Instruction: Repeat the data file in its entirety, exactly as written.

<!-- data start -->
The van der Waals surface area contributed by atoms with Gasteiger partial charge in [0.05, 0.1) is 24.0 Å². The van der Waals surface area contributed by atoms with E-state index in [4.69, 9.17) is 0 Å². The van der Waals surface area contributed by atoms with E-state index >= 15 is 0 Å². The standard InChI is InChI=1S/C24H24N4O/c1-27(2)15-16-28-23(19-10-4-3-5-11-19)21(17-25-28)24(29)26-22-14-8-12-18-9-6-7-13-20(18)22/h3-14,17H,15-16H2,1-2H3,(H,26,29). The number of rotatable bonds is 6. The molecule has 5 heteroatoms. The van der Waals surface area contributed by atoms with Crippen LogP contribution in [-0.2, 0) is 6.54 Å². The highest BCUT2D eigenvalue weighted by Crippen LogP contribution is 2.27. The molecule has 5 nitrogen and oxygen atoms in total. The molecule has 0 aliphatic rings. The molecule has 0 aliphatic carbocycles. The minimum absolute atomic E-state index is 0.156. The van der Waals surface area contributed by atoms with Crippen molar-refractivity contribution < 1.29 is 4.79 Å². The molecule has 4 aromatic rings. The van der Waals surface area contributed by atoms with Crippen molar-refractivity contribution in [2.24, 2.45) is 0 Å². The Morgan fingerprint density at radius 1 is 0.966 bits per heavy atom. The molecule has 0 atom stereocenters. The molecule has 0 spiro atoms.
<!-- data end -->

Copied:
The van der Waals surface area contributed by atoms with Gasteiger partial charge in [0.05, 0.1) is 24.0 Å². The van der Waals surface area contributed by atoms with E-state index in [4.69, 9.17) is 0 Å². The van der Waals surface area contributed by atoms with E-state index >= 15 is 0 Å². The standard InChI is InChI=1S/C24H24N4O/c1-27(2)15-16-28-23(19-10-4-3-5-11-19)21(17-25-28)24(29)26-22-14-8-12-18-9-6-7-13-20(18)22/h3-14,17H,15-16H2,1-2H3,(H,26,29). The number of rotatable bonds is 6. The molecule has 5 heteroatoms. The van der Waals surface area contributed by atoms with Crippen LogP contribution in [-0.2, 0) is 6.54 Å². The highest BCUT2D eigenvalue weighted by Crippen LogP contribution is 2.27. The molecule has 5 nitrogen and oxygen atoms in total. The molecule has 0 aliphatic rings. The molecule has 0 aliphatic carbocycles. The minimum absolute atomic E-state index is 0.156. The van der Waals surface area contributed by atoms with Crippen molar-refractivity contribution < 1.29 is 4.79 Å². The molecule has 4 aromatic rings. The van der Waals surface area contributed by atoms with Crippen molar-refractivity contribution in [2.24, 2.45) is 0 Å². The Morgan fingerprint density at radius 1 is 0.966 bits per heavy atom. The molecule has 0 atom stereocenters. The molecule has 0 spiro atoms.